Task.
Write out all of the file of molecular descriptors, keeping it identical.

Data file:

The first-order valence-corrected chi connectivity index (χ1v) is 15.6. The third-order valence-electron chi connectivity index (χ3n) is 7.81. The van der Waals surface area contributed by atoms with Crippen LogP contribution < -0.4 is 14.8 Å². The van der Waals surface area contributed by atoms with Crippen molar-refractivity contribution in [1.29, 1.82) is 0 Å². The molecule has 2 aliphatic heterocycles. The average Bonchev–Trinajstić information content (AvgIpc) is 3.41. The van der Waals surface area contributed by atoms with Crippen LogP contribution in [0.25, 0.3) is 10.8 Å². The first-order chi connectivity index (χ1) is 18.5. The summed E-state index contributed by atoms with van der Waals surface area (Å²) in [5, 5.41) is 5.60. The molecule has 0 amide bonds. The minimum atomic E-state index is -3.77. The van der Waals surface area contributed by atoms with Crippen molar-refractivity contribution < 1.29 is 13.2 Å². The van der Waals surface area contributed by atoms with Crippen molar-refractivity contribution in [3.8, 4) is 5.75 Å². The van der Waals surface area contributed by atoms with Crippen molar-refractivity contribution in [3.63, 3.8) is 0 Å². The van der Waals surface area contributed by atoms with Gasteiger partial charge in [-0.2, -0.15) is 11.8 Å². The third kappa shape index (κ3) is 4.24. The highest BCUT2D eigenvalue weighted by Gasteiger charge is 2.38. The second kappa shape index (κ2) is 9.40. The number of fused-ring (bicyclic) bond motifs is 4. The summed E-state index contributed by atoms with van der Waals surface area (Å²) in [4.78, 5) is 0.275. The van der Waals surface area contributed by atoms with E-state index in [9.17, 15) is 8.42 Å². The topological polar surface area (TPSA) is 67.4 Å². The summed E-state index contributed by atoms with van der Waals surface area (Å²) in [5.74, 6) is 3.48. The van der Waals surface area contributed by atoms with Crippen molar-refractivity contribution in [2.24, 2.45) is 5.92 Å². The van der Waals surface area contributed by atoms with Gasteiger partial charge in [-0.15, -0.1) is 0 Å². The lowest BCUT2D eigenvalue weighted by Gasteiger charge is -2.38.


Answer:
The first-order valence-corrected chi connectivity index (χ1v) is 15.6. The third-order valence-electron chi connectivity index (χ3n) is 7.81. The van der Waals surface area contributed by atoms with Crippen LogP contribution < -0.4 is 14.8 Å². The van der Waals surface area contributed by atoms with Crippen molar-refractivity contribution in [1.29, 1.82) is 0 Å². The molecule has 2 aliphatic heterocycles. The average Bonchev–Trinajstić information content (AvgIpc) is 3.41. The van der Waals surface area contributed by atoms with Crippen LogP contribution in [0.25, 0.3) is 10.8 Å². The first-order chi connectivity index (χ1) is 18.5. The summed E-state index contributed by atoms with van der Waals surface area (Å²) in [5, 5.41) is 5.60. The molecule has 0 amide bonds. The minimum atomic E-state index is -3.77. The van der Waals surface area contributed by atoms with Crippen molar-refractivity contribution < 1.29 is 13.2 Å². The van der Waals surface area contributed by atoms with Crippen molar-refractivity contribution in [3.8, 4) is 5.75 Å². The van der Waals surface area contributed by atoms with Crippen molar-refractivity contribution in [3.63, 3.8) is 0 Å². The van der Waals surface area contributed by atoms with Gasteiger partial charge in [-0.2, -0.15) is 11.8 Å². The third kappa shape index (κ3) is 4.24. The highest BCUT2D eigenvalue weighted by Gasteiger charge is 2.38. The second kappa shape index (κ2) is 9.40. The number of fused-ring (bicyclic) bond motifs is 4. The summed E-state index contributed by atoms with van der Waals surface area (Å²) in [4.78, 5) is 0.275. The van der Waals surface area contributed by atoms with E-state index in [9.17, 15) is 8.42 Å². The topological polar surface area (TPSA) is 67.4 Å². The summed E-state index contributed by atoms with van der Waals surface area (Å²) in [5.74, 6) is 3.48. The van der Waals surface area contributed by atoms with Crippen molar-refractivity contribution in [2.24, 2.45) is 5.92 Å². The van der Waals surface area contributed by atoms with Gasteiger partial charge in [-0.15, -0.1) is 0 Å². The lowest BCUT2D eigenvalue weighted by Gasteiger charge is -2.38.